“I was a little worried when the show started with that bit from ‘Inglourious Basterds,’” admitted Boal of the Critics Choice Awards’ opening film, in which host Kristin Chenoweth and director Quentin Tarantino recreated a scene from Tarantino’s film. Boal later lost to Tarantino in the screenplay category – but, he said, the evening ended on a high note with big victories for Kathryn Bigelow and the film.
At the BAFTA tea, I introduced Christian McKay, who plays Orson Welles in Richard Linklater’s “Me and Orson Welles,” to my friend Jane Ayer, whose father was an actor who appeared in Welles’ “The Third Man.”
Jane told him a story of how, when she was 22, she and her friend John Mankiewicz (grandson of the “Citizen Kane” screenwriter) approached Welles at the Lucy’s El Adobe restaurant in Los Angeles. “Hello, Mr. Welles,” said Mankiewicz. “I’m John Mankiewicz, and my grandfather is Herman.” Welles fixed them with a stare, then said, unsmiling, “So?”
McKay, a Welles scholar of sorts, burst out laughing. “I go around apologizing for the old man all the time now,” he said. “People ask me, ‘Do you think you would have gotten along with him if you’d met?’ And I say, ‘Absolutely not! He would have yelled at me, and I would have yelled at him.’”
For the record, Jane explained, Welles was kidding. When a flustered Mankieciwz stammered, “and this is my friend, Jane Ayer,” Welles solemnly intoned, “Jane. Jane Eyre,” as he had done in the 1944 movie of that name, in which he co-starred with Joan Fontaine. Then everybody laughed, and it turned out that the old man wasn’t such a jerk after all.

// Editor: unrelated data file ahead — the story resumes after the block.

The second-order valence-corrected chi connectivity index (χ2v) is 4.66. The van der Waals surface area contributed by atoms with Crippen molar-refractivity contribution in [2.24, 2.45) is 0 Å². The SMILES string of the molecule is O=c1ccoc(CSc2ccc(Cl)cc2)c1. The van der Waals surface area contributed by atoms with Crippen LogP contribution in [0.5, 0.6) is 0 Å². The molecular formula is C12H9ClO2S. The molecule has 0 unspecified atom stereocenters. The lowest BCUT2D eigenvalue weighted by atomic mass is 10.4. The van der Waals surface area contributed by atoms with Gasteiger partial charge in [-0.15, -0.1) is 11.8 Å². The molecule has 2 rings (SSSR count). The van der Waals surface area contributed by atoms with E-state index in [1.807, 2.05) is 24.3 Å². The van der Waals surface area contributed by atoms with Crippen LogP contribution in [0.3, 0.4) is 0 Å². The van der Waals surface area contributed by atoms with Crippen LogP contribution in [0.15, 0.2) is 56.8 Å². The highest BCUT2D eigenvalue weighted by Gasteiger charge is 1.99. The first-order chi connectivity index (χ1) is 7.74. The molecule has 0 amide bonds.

(McKay photo by Michael Tulberg/Getty Images)
Two business insiders from different sides of the industry stood around at one party comparing notes about taking out “for your consideration” ads in the trade papers, which are trying to hard to hang onto readers and ad dollars.
One trick, they agreed, is to not put the film company’s logo on the ad. If the ad is taken out by a company, Daily Variety charges their standard rate, which according to the BtoB media magazine and website is more than $25,000 for a four-color full page; if it’s an individual, they cut that rate in half.
“And you can negotiate,” said one. “If you tell them you’ve got no money, they’ll lower the price even more.”
Another tip, said the other: “Call them late in their schedule. If you buy an ad a month in advance, they’ll charge you the full rate. If you call a week ahead of time, they might really want to fill that space.”
At the Spirit Awards brunch, “An Education” director Lone Scherfig had a cup of coffee but couldn’t hang around for long. “I have to leave for Palm Springs in 15 minutes,” said Sherfig, who was doing a Q&A after a screening of her film at the Palm Springs International Film Festival. “But I’ll be back tomorrow for the Golden Globes.”